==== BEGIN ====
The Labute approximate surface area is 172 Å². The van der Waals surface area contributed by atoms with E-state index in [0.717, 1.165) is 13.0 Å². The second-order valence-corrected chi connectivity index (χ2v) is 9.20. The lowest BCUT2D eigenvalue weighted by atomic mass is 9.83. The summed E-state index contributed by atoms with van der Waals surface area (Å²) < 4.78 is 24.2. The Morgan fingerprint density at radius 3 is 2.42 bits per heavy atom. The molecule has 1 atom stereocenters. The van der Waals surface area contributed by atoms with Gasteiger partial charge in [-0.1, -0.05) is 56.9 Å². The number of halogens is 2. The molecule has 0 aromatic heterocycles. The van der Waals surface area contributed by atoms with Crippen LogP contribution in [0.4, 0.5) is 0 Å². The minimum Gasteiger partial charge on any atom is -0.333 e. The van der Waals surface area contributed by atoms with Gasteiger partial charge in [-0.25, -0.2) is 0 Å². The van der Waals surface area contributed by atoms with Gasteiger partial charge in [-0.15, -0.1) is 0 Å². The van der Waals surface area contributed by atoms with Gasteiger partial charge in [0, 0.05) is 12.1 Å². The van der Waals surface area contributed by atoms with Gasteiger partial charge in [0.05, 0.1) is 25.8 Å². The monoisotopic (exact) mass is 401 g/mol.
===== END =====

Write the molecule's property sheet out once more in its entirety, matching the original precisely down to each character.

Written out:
The Labute approximate surface area is 172 Å². The van der Waals surface area contributed by atoms with E-state index in [0.717, 1.165) is 13.0 Å². The second-order valence-corrected chi connectivity index (χ2v) is 9.20. The lowest BCUT2D eigenvalue weighted by atomic mass is 9.83. The summed E-state index contributed by atoms with van der Waals surface area (Å²) < 4.78 is 24.2. The Morgan fingerprint density at radius 3 is 2.42 bits per heavy atom. The molecule has 1 atom stereocenters. The van der Waals surface area contributed by atoms with Gasteiger partial charge in [-0.1, -0.05) is 56.9 Å². The number of halogens is 2. The molecule has 0 aromatic heterocycles. The van der Waals surface area contributed by atoms with Crippen LogP contribution in [0.4, 0.5) is 0 Å². The minimum Gasteiger partial charge on any atom is -0.333 e. The van der Waals surface area contributed by atoms with Gasteiger partial charge in [-0.25, -0.2) is 0 Å². The van der Waals surface area contributed by atoms with Gasteiger partial charge in [-0.15, -0.1) is 0 Å². The van der Waals surface area contributed by atoms with Gasteiger partial charge in [0, 0.05) is 12.1 Å². The van der Waals surface area contributed by atoms with Gasteiger partial charge in [0.05, 0.1) is 25.8 Å². The monoisotopic (exact) mass is 401 g/mol.